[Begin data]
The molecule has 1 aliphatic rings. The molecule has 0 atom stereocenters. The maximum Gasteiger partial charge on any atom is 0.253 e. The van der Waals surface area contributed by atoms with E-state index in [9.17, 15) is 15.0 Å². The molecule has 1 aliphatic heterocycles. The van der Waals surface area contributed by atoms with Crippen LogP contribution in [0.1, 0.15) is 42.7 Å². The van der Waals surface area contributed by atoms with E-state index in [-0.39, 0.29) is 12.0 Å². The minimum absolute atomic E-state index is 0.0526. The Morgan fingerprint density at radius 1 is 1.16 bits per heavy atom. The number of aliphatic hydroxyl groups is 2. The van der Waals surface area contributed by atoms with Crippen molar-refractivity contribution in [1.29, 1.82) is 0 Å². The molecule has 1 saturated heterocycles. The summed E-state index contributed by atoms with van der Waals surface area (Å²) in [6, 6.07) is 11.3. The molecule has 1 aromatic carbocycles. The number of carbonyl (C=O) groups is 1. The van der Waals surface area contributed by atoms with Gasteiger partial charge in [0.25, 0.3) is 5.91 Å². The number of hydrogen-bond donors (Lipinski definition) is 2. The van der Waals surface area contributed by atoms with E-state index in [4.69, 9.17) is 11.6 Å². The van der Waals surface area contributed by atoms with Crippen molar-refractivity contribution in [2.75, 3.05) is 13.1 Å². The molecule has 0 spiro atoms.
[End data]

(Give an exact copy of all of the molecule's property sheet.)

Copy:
The molecule has 1 aliphatic rings. The molecule has 0 atom stereocenters. The maximum Gasteiger partial charge on any atom is 0.253 e. The van der Waals surface area contributed by atoms with E-state index in [9.17, 15) is 15.0 Å². The molecule has 1 aliphatic heterocycles. The van der Waals surface area contributed by atoms with Crippen LogP contribution in [0.1, 0.15) is 42.7 Å². The van der Waals surface area contributed by atoms with E-state index in [-0.39, 0.29) is 12.0 Å². The minimum absolute atomic E-state index is 0.0526. The Morgan fingerprint density at radius 1 is 1.16 bits per heavy atom. The number of aliphatic hydroxyl groups is 2. The van der Waals surface area contributed by atoms with Crippen molar-refractivity contribution in [1.29, 1.82) is 0 Å². The molecule has 1 saturated heterocycles. The summed E-state index contributed by atoms with van der Waals surface area (Å²) in [6, 6.07) is 11.3. The molecule has 1 aromatic carbocycles. The number of carbonyl (C=O) groups is 1. The van der Waals surface area contributed by atoms with Gasteiger partial charge in [0.25, 0.3) is 5.91 Å². The number of hydrogen-bond donors (Lipinski definition) is 2. The van der Waals surface area contributed by atoms with E-state index in [4.69, 9.17) is 11.6 Å². The van der Waals surface area contributed by atoms with Crippen molar-refractivity contribution in [2.75, 3.05) is 13.1 Å². The molecule has 0 spiro atoms.